In bigger companies, time isn’t such a priority as actions are completed through the collective actions of many employees.  It’s easy to feel that when you’re working with someone else.  You’re in a meeting and the boss says, “let’s get this done in the next week or two.”  With big companies that’s tolerable, but startup mode seems to apply significant time pressure.  Startup entrepreneurs measure time in dollars.  Once the dollars are gone, so is time.  Actually, you can see this intense pressure in bigger companies when they begin to burn their backlog or fail to meet sales goals for a few quarters.  It often forces irrational behavior, such as signing contracts with financially distressed customers, further plunging the decline of performance due to lack of payment from the customer.

My suggestion in dealing with this time pressure is to understand your customer’s definition of time.  You do this in your planning phase; that is, when you put your business plan together.  Your chart showing cash flow should provide a reasonable timeframe that has been validated through interactions with potential customers.  If it takes them 8 months to approve a contract with you, then you must reflect that in your plans.  To think you can do that any sooner is risky.  You’ll have enough stress starting out so there’s no need to intentionally add more.

These are the ramblings of Todd during his walk into entrepreneurship.  Hopefully, you can relate to this.  If you want to share your experiences with us, contact me at todd.rhoad@blitzteamconsulting.com.

Startup Advice: Who/What/Where/When/How

I take advice from everyone.  It doesn’t mean I’ll use it.  I listen because I’m always interested to hear other people’s perspective on starting and running a business.  You never know what ideas people will give you (for free).  But when it really comes to advice that I plan to use, I’m very critical of the source I use.  And you should be too.

whoWHO DO I LISTEN TO?  It depends on what I want to know.  I always read what many experts have written on the particular subject before I go talk to people.  Being informed on the topic will help me filter out the “BS” people have a tendency to share sometimes.  Plus, it communicates to the expert that I’m serious about the situation and have done my homework, so I won’t be wasting their time.  Most experts want to be consulted, so they are happy to cull out a bushel of advice to help demonstrate their comfort with the subject.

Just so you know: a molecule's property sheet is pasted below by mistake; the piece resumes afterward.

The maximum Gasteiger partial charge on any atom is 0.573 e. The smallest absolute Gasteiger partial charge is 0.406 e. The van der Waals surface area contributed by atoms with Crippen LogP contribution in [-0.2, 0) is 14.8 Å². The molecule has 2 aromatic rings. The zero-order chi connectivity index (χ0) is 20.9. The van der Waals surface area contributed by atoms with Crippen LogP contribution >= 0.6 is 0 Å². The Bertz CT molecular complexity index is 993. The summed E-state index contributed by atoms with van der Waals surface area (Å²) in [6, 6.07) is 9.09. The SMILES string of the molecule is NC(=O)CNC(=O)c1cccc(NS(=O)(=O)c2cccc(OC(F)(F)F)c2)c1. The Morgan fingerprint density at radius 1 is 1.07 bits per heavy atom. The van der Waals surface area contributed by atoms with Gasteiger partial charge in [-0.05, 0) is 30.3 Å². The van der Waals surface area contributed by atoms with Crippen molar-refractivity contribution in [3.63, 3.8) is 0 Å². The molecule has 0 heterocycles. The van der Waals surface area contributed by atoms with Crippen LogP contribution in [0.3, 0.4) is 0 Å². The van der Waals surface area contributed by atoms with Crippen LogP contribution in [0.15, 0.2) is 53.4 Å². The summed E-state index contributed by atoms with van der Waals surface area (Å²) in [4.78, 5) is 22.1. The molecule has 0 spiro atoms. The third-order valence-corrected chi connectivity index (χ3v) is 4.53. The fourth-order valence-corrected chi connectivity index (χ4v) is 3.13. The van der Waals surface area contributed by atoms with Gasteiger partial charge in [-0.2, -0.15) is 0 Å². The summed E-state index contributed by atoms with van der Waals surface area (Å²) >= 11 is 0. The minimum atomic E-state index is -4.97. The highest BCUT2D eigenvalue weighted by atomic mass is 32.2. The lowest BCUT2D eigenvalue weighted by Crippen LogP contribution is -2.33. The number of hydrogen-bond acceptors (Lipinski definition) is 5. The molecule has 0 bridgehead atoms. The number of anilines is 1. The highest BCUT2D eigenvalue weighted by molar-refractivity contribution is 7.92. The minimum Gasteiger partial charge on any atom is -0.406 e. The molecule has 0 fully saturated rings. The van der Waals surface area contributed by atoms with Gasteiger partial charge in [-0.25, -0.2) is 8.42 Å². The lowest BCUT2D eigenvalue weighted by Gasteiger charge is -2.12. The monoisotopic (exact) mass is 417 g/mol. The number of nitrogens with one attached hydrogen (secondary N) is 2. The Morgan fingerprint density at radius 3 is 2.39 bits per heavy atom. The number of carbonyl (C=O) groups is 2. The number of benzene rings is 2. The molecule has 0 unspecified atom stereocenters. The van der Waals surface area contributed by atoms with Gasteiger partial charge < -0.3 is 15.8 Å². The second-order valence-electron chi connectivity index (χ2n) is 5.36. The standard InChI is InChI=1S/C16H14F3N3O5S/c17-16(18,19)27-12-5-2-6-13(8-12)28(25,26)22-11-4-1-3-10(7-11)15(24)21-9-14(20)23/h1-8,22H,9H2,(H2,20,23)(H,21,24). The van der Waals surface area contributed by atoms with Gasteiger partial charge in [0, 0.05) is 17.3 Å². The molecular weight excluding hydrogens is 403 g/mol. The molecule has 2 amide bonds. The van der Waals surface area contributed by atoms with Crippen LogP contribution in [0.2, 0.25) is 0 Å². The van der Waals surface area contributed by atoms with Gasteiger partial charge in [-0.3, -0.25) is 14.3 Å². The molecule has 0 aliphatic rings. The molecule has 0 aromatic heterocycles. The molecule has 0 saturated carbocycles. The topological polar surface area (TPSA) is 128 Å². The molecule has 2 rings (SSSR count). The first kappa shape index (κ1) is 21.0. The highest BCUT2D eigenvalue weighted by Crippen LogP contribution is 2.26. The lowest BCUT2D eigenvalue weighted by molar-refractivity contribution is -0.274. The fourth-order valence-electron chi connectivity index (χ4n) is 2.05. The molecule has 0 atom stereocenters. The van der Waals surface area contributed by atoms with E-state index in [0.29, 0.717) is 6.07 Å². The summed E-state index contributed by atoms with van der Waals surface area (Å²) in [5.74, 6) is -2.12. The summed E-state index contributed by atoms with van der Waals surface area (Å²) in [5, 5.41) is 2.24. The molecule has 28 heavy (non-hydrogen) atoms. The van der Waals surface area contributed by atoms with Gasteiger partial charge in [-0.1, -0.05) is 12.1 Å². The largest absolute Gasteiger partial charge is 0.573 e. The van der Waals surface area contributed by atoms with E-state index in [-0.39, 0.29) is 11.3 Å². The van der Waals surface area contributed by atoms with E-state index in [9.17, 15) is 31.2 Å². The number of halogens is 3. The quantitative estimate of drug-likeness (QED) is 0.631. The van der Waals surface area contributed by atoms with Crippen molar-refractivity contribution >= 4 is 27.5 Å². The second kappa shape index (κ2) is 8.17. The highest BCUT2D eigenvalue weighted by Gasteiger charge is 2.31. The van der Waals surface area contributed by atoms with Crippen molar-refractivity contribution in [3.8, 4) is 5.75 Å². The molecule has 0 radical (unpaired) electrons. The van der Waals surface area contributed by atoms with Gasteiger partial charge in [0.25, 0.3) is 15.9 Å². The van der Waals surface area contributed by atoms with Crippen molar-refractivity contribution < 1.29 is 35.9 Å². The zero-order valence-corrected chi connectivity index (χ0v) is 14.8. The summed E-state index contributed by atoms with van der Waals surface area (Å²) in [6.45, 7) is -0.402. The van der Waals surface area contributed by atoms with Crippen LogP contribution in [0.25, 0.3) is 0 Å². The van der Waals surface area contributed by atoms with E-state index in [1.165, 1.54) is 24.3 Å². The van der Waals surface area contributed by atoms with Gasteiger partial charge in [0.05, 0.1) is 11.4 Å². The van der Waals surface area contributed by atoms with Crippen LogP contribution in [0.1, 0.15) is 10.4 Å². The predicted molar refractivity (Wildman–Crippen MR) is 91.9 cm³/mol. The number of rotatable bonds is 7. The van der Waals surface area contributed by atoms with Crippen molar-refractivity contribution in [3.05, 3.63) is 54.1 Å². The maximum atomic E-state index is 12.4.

Remember, you need advice you can use. It must be tried and true.  It must be applicable to your situation and spit out in terms that can be easily translated into action.  As for the people I pursue, they must have a few credentials that I can validate before I consider contacting them to ask for advice.  Here are some from my general list of traits.

  • Shares their experience (not too many years in the past).
  • Provides references to resources and people.
  • Offers actionable advice.
  • Respected in their field or industry.
  • Proven successful.
  • Share in a few fundamental beliefs: Faith, Family and Friends.

Don’t be afraid to ask anyone for advice, no matter how successful.  Recently, I had lunch with an alumni from my MBA school, Indiana Wesleyan University.  Evan is a financial advisor who just moved to Georgia and into my neck of the woods.  It never hurts to have such a fine, upstanding advisor in my corner.  Will I use his expertise?  You bet I will.  As you branch out to connect with the rich and powerful, realize it might take time.  The highly successful will just take a lot longer to connect with.  But keep trying.  My record is 18 months of continuous nagging. I think they felt sorry for me and gave me an hour of a billionaire’s time.  Wonder what that was worth?

whatWHAT DO I ASK ABOUT?  For me, this could be anything from the legal obligations of ADA, OSHA and E-verify to building the best marketing strategy.  I seek support as I need it.   Unlike the many executives I’ve served under over the years, I think it is very important to seek advice and get answers on anything that you don’t know about.  I’ve watched executives tank their company because they failed to reach out to experts to understand a part of the business that they didn’t.  Maybe it was pride or ego or just plain laziness, but a company’s existence depends heavily on its leadership’s knowledge base….and you never know enough!

For example, maybe you want to know how to distinguish your business from all of your competition, especially since you all seem to do the same thing.  I would say to you, “read the “Blue Ocean Strategy” by Chan Kim and Renee Mauborgne.”   In fact, I’ll send a copy of this book to the first two people who send me an email showing me that you promoted this post.  Running a great business is about finding the right answers and you must chase them vigorously. Your future depends on it.